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1984 and Surveillance Society

In his prescient novel Nineteen Eighty-Four, George Orwell describes a dystopian world where Big Brother (the totalitarian state) is watching everyone, where it is a crime to criticize the system, or to even think critically (thoughtcrimes), and where people speak a controlled language (Newspeak) invented by the government to limit freedom of thought. Imagine Orwell’s surprise (or lack thereof) if he were alive today to discover that the house he lived in until his death in 1950, in Islington, North London, is now surrounded by surveillance cameras.

 

When governments install video cameras in public places and use facial recognition software to identify people, they are telling citizens that they don’t trust them. Some people may argue: What does it matter if your every move is documented, if you aren’t doing anything wrong? In the United States, we operate under a legal system where you are innocent until proven guilty. When everyone is watched all the time, people may begin to feel that they are being treated as potential criminals, which can have a chilling effect on their every action and movement. In addition to indicating to citizens that their government isn’t to be trusted, a surveillance society is one where people cease to trust one another, or even to trust themselves. As a result society itself begins to breakdown.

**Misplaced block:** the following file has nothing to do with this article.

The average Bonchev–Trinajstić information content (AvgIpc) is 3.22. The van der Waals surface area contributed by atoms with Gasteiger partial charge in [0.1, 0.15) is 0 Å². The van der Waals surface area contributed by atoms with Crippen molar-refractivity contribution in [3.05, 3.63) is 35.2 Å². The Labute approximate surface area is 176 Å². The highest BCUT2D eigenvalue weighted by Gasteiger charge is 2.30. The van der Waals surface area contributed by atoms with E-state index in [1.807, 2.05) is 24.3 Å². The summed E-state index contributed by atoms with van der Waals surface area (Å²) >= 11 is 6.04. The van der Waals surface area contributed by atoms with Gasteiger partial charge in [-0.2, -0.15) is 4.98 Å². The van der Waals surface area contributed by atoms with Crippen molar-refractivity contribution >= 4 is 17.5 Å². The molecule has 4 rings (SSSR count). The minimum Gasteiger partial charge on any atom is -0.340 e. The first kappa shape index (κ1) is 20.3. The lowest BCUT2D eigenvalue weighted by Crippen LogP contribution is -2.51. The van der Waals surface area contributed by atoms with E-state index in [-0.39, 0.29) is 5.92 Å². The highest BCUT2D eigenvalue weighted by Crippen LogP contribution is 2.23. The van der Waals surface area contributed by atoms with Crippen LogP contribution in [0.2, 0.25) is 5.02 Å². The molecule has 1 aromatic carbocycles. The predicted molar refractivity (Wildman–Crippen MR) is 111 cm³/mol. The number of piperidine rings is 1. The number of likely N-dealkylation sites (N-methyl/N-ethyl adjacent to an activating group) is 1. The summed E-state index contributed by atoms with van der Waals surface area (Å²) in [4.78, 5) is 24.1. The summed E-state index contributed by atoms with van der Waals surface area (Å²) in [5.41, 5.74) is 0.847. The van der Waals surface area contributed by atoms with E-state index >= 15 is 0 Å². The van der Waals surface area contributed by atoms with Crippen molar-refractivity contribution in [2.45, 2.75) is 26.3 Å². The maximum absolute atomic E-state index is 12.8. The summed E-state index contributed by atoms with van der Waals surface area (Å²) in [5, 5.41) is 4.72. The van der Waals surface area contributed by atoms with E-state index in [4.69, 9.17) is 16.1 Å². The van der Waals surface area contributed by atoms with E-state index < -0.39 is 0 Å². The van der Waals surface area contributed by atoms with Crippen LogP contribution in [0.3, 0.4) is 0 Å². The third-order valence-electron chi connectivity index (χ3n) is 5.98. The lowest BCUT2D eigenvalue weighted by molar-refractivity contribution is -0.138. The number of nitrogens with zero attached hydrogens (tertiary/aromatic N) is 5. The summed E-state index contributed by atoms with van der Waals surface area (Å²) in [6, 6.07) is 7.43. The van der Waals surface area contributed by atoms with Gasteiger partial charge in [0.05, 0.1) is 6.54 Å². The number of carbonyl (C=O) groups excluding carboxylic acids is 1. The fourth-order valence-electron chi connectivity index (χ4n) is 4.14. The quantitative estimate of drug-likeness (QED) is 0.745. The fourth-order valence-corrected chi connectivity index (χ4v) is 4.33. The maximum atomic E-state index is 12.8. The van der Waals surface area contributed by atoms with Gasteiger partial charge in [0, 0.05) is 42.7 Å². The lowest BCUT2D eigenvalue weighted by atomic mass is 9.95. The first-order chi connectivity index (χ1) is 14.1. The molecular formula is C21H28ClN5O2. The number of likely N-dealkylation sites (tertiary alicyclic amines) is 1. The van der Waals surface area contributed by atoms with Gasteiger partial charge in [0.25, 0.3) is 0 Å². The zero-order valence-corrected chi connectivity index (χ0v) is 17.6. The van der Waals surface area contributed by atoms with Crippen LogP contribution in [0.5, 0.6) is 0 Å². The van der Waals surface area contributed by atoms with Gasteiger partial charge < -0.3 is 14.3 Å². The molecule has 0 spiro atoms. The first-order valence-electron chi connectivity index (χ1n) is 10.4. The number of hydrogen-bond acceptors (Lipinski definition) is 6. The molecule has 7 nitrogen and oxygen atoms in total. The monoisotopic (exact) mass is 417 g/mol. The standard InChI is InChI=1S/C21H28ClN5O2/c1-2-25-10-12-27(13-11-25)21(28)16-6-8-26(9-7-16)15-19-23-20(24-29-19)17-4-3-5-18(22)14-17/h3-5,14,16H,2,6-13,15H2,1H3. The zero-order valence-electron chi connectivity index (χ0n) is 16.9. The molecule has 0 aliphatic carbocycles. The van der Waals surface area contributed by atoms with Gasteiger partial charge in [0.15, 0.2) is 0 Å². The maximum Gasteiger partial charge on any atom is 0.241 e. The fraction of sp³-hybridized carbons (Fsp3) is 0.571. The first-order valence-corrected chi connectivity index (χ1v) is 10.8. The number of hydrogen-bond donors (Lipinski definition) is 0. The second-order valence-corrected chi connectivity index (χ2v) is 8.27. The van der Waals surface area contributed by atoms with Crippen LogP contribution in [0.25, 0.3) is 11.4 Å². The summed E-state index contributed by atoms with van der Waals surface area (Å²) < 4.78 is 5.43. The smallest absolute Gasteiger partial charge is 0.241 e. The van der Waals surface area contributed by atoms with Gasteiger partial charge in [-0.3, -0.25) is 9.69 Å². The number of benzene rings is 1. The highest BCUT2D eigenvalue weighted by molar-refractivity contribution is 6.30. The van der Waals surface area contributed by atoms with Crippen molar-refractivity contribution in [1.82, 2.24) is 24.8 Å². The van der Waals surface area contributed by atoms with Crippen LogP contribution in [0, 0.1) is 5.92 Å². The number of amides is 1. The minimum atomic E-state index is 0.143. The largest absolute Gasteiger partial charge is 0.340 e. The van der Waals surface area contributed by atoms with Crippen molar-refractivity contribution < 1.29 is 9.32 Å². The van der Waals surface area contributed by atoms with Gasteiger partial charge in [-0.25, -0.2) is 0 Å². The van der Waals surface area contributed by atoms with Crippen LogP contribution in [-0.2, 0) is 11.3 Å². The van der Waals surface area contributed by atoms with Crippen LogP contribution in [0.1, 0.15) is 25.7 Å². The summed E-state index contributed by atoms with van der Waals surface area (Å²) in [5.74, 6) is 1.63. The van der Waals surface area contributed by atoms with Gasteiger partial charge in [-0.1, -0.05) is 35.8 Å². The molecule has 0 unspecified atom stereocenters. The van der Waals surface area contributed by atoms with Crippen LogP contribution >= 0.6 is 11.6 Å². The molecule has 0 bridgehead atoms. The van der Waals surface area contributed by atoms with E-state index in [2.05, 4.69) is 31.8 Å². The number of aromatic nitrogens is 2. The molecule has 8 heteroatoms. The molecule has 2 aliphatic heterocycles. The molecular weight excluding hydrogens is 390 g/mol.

The U.S. government justifies its surveillance of citizens by claiming that it protects us against terrorism. That was the ostensible purpose of the PATRIOT Act, which enabled roving wiretaps, and the gathering of metadata through pen register and trap and trace devices, and private records searches. While terrorist plots have been stopped through interception of the communication of suspected terrorists, this does not justify the mass surveillance of American citizens without probable cause. The PATRIOT Act is a good example of Orwell’s Newspeak, and more specifically doublethink, where the government wants us to think it is somehow “patriotic” to spy on law-abiding U.S. citizens. Nevertheless, as Section 215 of the PATRIOT Act (used by the NSA to justify its bulk data collection) is set to expire on June 1st 2015, Senate Majority Leader Mitch McConnell has introduced a bill to reauthorize the PATRIOT Act until 2020, despite the fact that it violates our right to privacy.

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